Park Plans Joint Prescribed Burn with State Park
March 28, 2003
Tom Farrell, 605/745-1130
Officials at Custer State Park and Wind Cave National Park announced that they are preparing to conduct a joint burn this spring in the Hay Flats/Red Valley area of their parks. This 4200-acre burn, one of the Black Hill’s largest, will be a cooperative effort between state and federal firefighters to reduce hazard fuel loads, perpetuate natural processes, and maintain and restore a prairie ecosystem. The burn area is bracketed by roads NPS 5, 6, CSP 6, and the Wildlife Loop Road and is along the parks’ common boundary. Roads surrounding the burn will be closed to visitor traffic during the fire due to safety concerns.
Depending on weather and fuel conditions, the burn could take place anytime between April 15 and May 20. Wind Cave Superintendent Linda L. Stoll said, “We need to burn after the fuels dry out from spring moisture and before the plants green up for the summer.”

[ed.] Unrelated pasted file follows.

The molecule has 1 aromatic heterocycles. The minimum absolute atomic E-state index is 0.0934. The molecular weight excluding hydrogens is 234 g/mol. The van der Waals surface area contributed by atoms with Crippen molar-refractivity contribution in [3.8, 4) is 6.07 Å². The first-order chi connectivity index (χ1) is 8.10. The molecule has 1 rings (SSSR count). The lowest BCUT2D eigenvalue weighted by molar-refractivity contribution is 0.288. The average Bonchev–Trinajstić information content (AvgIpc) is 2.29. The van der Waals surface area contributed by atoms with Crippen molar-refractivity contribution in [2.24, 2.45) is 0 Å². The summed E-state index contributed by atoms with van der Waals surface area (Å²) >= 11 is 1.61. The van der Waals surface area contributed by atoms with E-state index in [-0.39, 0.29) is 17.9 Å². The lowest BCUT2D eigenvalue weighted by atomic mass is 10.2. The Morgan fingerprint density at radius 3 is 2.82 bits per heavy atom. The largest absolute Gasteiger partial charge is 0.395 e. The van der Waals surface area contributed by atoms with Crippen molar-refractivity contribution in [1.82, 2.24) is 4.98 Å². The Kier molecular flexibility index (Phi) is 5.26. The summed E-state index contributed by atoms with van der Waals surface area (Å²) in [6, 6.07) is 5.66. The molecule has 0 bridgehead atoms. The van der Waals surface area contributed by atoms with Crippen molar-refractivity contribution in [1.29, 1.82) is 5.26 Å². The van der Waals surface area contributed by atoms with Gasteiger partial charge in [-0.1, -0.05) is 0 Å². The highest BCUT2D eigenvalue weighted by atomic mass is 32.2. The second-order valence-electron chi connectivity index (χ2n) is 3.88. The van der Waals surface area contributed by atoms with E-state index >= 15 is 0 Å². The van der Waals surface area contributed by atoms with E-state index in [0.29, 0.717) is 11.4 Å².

Due to the size of the burn, the primary ignition source will be from a helicopter using small spheres similar to Ping-Pong balls. After dropping from the helicopter, the spheres ignite as a result of a chemical reaction. This provides a faster and safer means of ignition than using ground crews. The burn is expected to generate a large amount of smoke that will be visible throughout the Black Hills.
Rollie Noem, Custer State Park Director, said, “The boundary fence doesn’t keep us from working cooperatively on common issues facing our parks. This is just another example of working with our neighbor to fulfill mutual goals.”
Over 115 firefighters from the Department of State Forestry, Department of Corrections, Custer State Park, Wind Cave National Park, and the United States Forest Service will assist with the burn which will occur in rolling hills with both mixed-grass prairie and ponderosa pine forest.
Did You Know?
Winds caused by changes in barometric pressure are what give Wind Cave its name. These winds have been measured at the cave's walk-in entrance at over 70 mph. The winds at the natural entrance of the cave attracted the attention of Native Americans and early settlers.